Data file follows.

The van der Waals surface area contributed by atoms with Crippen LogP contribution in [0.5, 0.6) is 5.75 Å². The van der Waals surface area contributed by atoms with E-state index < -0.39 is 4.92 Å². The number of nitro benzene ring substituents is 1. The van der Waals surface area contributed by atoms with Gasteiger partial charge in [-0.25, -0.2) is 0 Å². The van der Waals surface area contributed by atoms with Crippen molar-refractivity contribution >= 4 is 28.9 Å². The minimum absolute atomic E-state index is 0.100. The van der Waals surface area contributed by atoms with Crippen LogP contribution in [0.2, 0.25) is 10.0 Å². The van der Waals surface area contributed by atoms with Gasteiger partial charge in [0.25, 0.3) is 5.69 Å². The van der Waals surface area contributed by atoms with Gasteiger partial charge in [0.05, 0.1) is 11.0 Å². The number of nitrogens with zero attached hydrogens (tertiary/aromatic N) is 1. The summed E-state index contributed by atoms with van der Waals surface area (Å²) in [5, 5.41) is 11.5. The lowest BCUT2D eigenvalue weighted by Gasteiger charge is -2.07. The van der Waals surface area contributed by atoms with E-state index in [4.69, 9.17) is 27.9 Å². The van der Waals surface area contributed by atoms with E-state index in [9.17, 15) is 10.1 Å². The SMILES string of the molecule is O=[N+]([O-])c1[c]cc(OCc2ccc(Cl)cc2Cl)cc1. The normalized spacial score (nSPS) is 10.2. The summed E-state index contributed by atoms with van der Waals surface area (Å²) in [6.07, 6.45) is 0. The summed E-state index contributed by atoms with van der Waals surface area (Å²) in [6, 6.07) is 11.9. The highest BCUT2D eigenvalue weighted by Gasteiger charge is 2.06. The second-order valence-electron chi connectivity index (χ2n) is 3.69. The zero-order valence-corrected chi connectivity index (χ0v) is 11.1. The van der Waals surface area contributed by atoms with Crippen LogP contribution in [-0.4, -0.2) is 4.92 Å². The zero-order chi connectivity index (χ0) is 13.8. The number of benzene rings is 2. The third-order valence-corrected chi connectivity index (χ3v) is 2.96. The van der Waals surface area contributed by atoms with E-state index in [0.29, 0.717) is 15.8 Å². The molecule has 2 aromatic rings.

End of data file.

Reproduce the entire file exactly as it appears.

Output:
The van der Waals surface area contributed by atoms with Crippen LogP contribution in [0.5, 0.6) is 5.75 Å². The van der Waals surface area contributed by atoms with E-state index < -0.39 is 4.92 Å². The number of nitro benzene ring substituents is 1. The van der Waals surface area contributed by atoms with Gasteiger partial charge in [-0.25, -0.2) is 0 Å². The van der Waals surface area contributed by atoms with Crippen molar-refractivity contribution >= 4 is 28.9 Å². The minimum absolute atomic E-state index is 0.100. The van der Waals surface area contributed by atoms with Crippen LogP contribution in [0.2, 0.25) is 10.0 Å². The van der Waals surface area contributed by atoms with Gasteiger partial charge in [0.25, 0.3) is 5.69 Å². The van der Waals surface area contributed by atoms with Gasteiger partial charge in [0.05, 0.1) is 11.0 Å². The number of nitrogens with zero attached hydrogens (tertiary/aromatic N) is 1. The summed E-state index contributed by atoms with van der Waals surface area (Å²) in [5, 5.41) is 11.5. The lowest BCUT2D eigenvalue weighted by Gasteiger charge is -2.07. The van der Waals surface area contributed by atoms with E-state index in [4.69, 9.17) is 27.9 Å². The van der Waals surface area contributed by atoms with E-state index in [9.17, 15) is 10.1 Å². The SMILES string of the molecule is O=[N+]([O-])c1[c]cc(OCc2ccc(Cl)cc2Cl)cc1. The normalized spacial score (nSPS) is 10.2. The summed E-state index contributed by atoms with van der Waals surface area (Å²) in [6.07, 6.45) is 0. The summed E-state index contributed by atoms with van der Waals surface area (Å²) in [6, 6.07) is 11.9. The highest BCUT2D eigenvalue weighted by Gasteiger charge is 2.06. The second-order valence-electron chi connectivity index (χ2n) is 3.69. The zero-order valence-corrected chi connectivity index (χ0v) is 11.1. The van der Waals surface area contributed by atoms with Crippen LogP contribution in [-0.4, -0.2) is 4.92 Å². The zero-order chi connectivity index (χ0) is 13.8. The number of benzene rings is 2. The third-order valence-corrected chi connectivity index (χ3v) is 2.96. The van der Waals surface area contributed by atoms with E-state index in [0.29, 0.717) is 15.8 Å². The molecule has 2 aromatic rings.